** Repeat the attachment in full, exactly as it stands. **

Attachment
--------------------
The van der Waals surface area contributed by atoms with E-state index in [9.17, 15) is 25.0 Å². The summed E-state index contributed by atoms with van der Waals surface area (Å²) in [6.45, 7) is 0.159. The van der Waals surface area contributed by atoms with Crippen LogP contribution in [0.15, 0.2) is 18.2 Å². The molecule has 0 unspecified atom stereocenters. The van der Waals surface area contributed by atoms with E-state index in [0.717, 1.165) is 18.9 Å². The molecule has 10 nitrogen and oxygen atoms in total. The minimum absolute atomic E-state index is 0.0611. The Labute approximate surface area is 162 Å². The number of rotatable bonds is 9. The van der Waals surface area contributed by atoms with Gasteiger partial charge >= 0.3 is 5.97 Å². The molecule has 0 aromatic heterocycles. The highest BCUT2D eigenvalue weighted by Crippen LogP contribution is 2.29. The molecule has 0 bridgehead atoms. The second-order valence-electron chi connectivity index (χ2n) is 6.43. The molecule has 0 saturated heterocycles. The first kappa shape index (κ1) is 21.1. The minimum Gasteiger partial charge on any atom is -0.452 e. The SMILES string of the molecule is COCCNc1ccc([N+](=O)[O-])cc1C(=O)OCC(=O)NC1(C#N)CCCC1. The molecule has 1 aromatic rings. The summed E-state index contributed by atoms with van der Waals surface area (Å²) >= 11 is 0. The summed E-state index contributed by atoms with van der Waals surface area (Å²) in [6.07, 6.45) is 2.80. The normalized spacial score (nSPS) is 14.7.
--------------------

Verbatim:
The van der Waals surface area contributed by atoms with E-state index in [9.17, 15) is 25.0 Å². The summed E-state index contributed by atoms with van der Waals surface area (Å²) in [6.45, 7) is 0.159. The van der Waals surface area contributed by atoms with Crippen LogP contribution in [0.15, 0.2) is 18.2 Å². The molecule has 0 unspecified atom stereocenters. The van der Waals surface area contributed by atoms with E-state index in [0.717, 1.165) is 18.9 Å². The molecule has 10 nitrogen and oxygen atoms in total. The minimum absolute atomic E-state index is 0.0611. The Labute approximate surface area is 162 Å². The number of rotatable bonds is 9. The van der Waals surface area contributed by atoms with Gasteiger partial charge >= 0.3 is 5.97 Å². The molecule has 0 aromatic heterocycles. The highest BCUT2D eigenvalue weighted by Crippen LogP contribution is 2.29. The molecule has 0 bridgehead atoms. The second-order valence-electron chi connectivity index (χ2n) is 6.43. The molecule has 0 saturated heterocycles. The first kappa shape index (κ1) is 21.1. The minimum Gasteiger partial charge on any atom is -0.452 e. The SMILES string of the molecule is COCCNc1ccc([N+](=O)[O-])cc1C(=O)OCC(=O)NC1(C#N)CCCC1. The molecule has 1 aromatic rings. The summed E-state index contributed by atoms with van der Waals surface area (Å²) >= 11 is 0. The summed E-state index contributed by atoms with van der Waals surface area (Å²) in [6.07, 6.45) is 2.80. The normalized spacial score (nSPS) is 14.7.